On this day: in history (1974), a DC-10 jet crashed into a forest outside of Paris, France, killing all 346 people on board, after taking off with faulty hatch door improperly locked. Meanwhile, maintenance on the DC-10 was suffering a fatal breakdown. The station mechanic was supposed to do a visual inspection of the rear hatch door. However, the station mechanic was on vacation on this day and the flight engineer apparently forgot to assume this duty.
At 12:30 p.m, as the plane reached an altitude of 11,000 feet just after take off, the rear hatch door blew off over Coulommiers, France. The last two rows of seats on the DC-10 were sucked right out of a hole in the fuselage. The six passengers in those seats were killed immediately when they fell into a turnip field in St. Pathus.
The other 340 people on board had to endure 90 more seconds in the air. The pilots were unable to control the plane because all the critical hydraulic cables had been severed. The plane slammed into the ground at 500 miles per hour, killing everyone on board. The impact was so severe that only 40 bodies were found intact.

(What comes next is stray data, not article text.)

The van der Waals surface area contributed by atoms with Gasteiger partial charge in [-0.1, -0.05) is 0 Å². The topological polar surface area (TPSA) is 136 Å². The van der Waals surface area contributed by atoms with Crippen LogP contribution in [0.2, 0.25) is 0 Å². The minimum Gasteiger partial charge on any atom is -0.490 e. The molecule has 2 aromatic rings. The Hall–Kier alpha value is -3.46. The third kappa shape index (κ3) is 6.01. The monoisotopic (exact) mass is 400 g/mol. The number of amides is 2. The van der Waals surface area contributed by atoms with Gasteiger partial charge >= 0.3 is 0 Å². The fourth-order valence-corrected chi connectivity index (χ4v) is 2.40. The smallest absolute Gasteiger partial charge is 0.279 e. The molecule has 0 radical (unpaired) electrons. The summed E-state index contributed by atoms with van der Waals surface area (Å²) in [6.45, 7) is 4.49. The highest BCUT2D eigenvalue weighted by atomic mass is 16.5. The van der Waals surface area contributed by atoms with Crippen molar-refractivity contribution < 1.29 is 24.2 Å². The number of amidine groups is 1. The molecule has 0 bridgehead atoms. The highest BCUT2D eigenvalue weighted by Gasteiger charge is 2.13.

In the aftermath, McDonnell Douglas, the plane’s manufacturer, sought to blame a baggage handler for failing to properly secure the hatch. This prompted the baggage handlers’ union to boycott all DC-10s until a company emissary finally apologized. Following this disaster, all DC-10s were recalled to modify the rear-hatch latching mechanism.
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Created by Okey Obiabunmo